Browse By Topic and Related Items

Topic Browser

Related Items

Bookmark and Share

Integrated NPP systems can yield improved retention, quality of care, and patient satisfaction

From: The Hospitalist, August 2011

by James W. Levy, PA-C, vice president for personnel, Hospitalists of Northern Michigan, Traverse City

Your article "NPPs to the Rescue" (May 2011, p. 24) contained one statement that is at strong variance with our experience: All your interviewees are said to agree that a 1:1 ratio of physicians to NPPs is optimally efficient and that "having one NPP work with more than one physician is not sustainable."

My group has used nonphysician providers (NPPs) for 13 years with great success and excellent retention, physician and patient satisfaction, and quality of care. We have presented nationally on the subject. We have always resisted the formation of separate "teams," and our system involves all 15 NPPs in our largest program working serially with all 35 physicians. This maximizes flexibility and helps to standardize and make uniform our practice styles and clinical methods. Also, it promotes a maximally flexible schedule, which we have found is a key to provider satisfaction.

Important to our system is a strong training program for new NPP hires, which allows them to function eventually with a good deal of autonomy. Also embedded in our culture is the notion that physicians and NPPs are both valued team members, and that NPPs are not asked to do work that physicians are unwilling to do. In fact, we tell providers that what physicians find satisfying and gratifying in practice are the same as those that NPPs look for, and that a strong collaborative relationship helps everyone benefit the patient. While it is clear that physicians are the clinical supervisors, NPPs and physicians are on an equal footing in many nonclinical areas of group management.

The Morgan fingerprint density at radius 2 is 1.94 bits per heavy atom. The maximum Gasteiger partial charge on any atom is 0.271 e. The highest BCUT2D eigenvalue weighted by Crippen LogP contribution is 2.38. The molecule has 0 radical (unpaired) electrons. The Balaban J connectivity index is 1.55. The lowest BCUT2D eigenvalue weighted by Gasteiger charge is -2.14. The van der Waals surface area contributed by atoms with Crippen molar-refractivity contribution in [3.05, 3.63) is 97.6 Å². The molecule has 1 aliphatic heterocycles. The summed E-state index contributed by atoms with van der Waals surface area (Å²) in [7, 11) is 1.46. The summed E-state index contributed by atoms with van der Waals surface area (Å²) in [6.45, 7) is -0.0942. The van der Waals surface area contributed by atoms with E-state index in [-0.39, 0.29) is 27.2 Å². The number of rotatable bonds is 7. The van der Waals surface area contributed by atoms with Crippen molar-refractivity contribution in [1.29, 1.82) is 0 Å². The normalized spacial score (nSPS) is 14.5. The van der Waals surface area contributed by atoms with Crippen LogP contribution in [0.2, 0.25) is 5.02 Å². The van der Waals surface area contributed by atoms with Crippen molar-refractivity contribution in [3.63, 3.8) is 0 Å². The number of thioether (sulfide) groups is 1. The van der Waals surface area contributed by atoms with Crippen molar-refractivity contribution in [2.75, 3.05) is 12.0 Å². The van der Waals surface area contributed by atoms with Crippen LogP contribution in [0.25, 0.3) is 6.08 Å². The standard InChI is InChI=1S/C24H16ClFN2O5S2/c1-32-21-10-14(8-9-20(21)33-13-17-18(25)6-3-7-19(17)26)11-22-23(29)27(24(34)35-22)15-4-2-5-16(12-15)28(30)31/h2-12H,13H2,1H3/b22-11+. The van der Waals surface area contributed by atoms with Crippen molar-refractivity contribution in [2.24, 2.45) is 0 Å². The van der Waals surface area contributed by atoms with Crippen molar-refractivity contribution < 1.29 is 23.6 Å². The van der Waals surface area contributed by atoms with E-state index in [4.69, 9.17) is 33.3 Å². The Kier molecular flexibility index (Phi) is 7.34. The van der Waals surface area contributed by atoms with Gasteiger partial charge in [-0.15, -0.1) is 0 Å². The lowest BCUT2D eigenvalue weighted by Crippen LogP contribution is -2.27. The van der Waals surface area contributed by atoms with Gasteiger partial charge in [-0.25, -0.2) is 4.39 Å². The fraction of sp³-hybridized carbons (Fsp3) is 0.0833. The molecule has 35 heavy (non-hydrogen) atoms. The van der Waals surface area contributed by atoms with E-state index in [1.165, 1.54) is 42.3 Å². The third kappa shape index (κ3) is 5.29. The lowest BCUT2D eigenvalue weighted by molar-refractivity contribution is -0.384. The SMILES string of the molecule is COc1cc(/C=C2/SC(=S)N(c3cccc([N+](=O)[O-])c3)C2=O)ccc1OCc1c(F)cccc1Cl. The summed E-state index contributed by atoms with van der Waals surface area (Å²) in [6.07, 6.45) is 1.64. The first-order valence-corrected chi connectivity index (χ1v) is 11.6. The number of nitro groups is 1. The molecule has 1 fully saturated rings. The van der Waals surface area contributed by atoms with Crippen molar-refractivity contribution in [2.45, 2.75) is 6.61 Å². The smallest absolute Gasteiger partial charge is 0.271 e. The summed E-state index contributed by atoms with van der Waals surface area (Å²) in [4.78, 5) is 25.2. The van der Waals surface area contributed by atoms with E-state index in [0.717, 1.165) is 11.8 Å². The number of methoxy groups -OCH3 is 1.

Another important piece of our system is that all billing is done by the attending physician. Thus, physicians are highly incented to work with NPPs, to seek cases on which they can collaborate, and to maintain cordial relations with their nonphysician associates.

This approach has resulted in an enormously capable clinical team and a high rate of provider retention and satisfaction.

As I heard a number of times at HM11 in Dallas in May, "If you’ve seen one hospitalist program, you’ve seen one hospitalist program." The same applies to optimal utilization of hospitalist NPPs.


This copy is for your personal, noncommercial use only. No part of this article can be reproduced without the written permission of the publisher. Order presentation-ready copies for distribution to your colleagues, clients, or customers by contacting our reprints department at reprints@wiley.com. Copyright © 2009 Society of Hospital Medicine, administered by John Wiley & Sons Inc.

current issue

October 2014

Search

The Hospitalist newsmagazine reports on issues and trends in hospital medicine. The Hospitalist reaches more than 25,000 hospitalists, physician assistants, nurse practitioners, residents, and medical administrators interested in the practice and business of hospital medicine.

Copyright © 2000–2014 by John Wiley & Sons, Inc. or related companies. All rights reserved.

ISSN: 1553-085X